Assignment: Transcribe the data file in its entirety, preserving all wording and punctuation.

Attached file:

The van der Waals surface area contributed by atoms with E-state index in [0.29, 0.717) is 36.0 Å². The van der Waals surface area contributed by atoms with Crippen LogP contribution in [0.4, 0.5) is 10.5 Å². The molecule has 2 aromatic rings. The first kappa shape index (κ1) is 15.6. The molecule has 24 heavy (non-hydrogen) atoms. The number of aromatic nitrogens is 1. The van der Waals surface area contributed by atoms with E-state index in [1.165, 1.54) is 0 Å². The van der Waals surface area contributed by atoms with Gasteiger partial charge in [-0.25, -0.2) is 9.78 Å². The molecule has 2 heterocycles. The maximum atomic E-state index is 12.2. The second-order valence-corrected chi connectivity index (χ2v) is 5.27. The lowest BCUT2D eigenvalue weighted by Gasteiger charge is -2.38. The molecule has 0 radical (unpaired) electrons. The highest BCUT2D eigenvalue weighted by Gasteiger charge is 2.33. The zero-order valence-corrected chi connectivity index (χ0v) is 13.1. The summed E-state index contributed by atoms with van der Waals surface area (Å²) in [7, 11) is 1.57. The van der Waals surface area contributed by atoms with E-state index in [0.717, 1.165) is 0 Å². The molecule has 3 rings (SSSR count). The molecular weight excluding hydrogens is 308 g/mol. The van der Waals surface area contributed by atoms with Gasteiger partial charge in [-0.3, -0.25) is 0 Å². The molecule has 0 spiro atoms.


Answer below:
The van der Waals surface area contributed by atoms with E-state index in [0.29, 0.717) is 36.0 Å². The van der Waals surface area contributed by atoms with Crippen LogP contribution in [0.4, 0.5) is 10.5 Å². The molecule has 2 aromatic rings. The first kappa shape index (κ1) is 15.6. The molecule has 24 heavy (non-hydrogen) atoms. The number of aromatic nitrogens is 1. The van der Waals surface area contributed by atoms with E-state index in [1.165, 1.54) is 0 Å². The van der Waals surface area contributed by atoms with Gasteiger partial charge in [-0.25, -0.2) is 9.78 Å². The molecule has 2 heterocycles. The maximum atomic E-state index is 12.2. The second-order valence-corrected chi connectivity index (χ2v) is 5.27. The lowest BCUT2D eigenvalue weighted by Gasteiger charge is -2.38. The molecule has 0 radical (unpaired) electrons. The highest BCUT2D eigenvalue weighted by Gasteiger charge is 2.33. The zero-order valence-corrected chi connectivity index (χ0v) is 13.1. The summed E-state index contributed by atoms with van der Waals surface area (Å²) in [7, 11) is 1.57. The van der Waals surface area contributed by atoms with E-state index in [0.717, 1.165) is 0 Å². The molecule has 3 rings (SSSR count). The molecular weight excluding hydrogens is 308 g/mol. The van der Waals surface area contributed by atoms with Gasteiger partial charge in [-0.3, -0.25) is 0 Å². The molecule has 0 spiro atoms.